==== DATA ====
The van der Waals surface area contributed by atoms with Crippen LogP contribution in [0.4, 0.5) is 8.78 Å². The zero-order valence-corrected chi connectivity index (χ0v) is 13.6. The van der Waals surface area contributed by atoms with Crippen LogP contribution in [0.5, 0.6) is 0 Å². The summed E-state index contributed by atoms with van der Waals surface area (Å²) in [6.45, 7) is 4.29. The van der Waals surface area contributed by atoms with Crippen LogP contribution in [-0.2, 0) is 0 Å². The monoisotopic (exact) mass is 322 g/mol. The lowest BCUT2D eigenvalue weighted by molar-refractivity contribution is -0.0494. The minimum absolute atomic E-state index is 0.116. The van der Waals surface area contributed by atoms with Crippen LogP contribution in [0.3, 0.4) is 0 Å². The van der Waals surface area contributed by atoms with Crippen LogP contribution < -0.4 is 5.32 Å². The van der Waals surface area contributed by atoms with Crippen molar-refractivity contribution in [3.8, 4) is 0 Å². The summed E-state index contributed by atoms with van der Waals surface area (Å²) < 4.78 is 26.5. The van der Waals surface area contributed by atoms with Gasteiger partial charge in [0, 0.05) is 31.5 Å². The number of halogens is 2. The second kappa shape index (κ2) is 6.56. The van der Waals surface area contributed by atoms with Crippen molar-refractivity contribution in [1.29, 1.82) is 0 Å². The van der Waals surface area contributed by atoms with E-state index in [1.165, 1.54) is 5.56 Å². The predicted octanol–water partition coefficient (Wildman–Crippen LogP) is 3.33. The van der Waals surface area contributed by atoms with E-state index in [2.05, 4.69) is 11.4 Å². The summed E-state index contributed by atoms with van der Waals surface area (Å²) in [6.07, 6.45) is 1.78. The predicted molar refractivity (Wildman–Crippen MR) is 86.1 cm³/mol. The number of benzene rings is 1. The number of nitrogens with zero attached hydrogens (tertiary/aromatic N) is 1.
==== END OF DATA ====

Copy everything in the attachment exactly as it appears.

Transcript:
The van der Waals surface area contributed by atoms with Crippen LogP contribution in [0.4, 0.5) is 8.78 Å². The zero-order valence-corrected chi connectivity index (χ0v) is 13.6. The van der Waals surface area contributed by atoms with Crippen LogP contribution in [0.5, 0.6) is 0 Å². The summed E-state index contributed by atoms with van der Waals surface area (Å²) in [6.45, 7) is 4.29. The van der Waals surface area contributed by atoms with Crippen LogP contribution in [-0.2, 0) is 0 Å². The monoisotopic (exact) mass is 322 g/mol. The lowest BCUT2D eigenvalue weighted by molar-refractivity contribution is -0.0494. The minimum absolute atomic E-state index is 0.116. The van der Waals surface area contributed by atoms with Crippen LogP contribution in [0.3, 0.4) is 0 Å². The van der Waals surface area contributed by atoms with Crippen LogP contribution < -0.4 is 5.32 Å². The van der Waals surface area contributed by atoms with Crippen molar-refractivity contribution in [3.8, 4) is 0 Å². The summed E-state index contributed by atoms with van der Waals surface area (Å²) < 4.78 is 26.5. The van der Waals surface area contributed by atoms with Gasteiger partial charge in [0, 0.05) is 31.5 Å². The number of halogens is 2. The second kappa shape index (κ2) is 6.56. The van der Waals surface area contributed by atoms with Crippen molar-refractivity contribution in [1.29, 1.82) is 0 Å². The van der Waals surface area contributed by atoms with E-state index in [1.165, 1.54) is 5.56 Å². The predicted octanol–water partition coefficient (Wildman–Crippen LogP) is 3.33. The van der Waals surface area contributed by atoms with E-state index in [2.05, 4.69) is 11.4 Å². The summed E-state index contributed by atoms with van der Waals surface area (Å²) in [6.07, 6.45) is 1.78. The predicted molar refractivity (Wildman–Crippen MR) is 86.1 cm³/mol. The number of benzene rings is 1. The number of nitrogens with zero attached hydrogens (tertiary/aromatic N) is 1.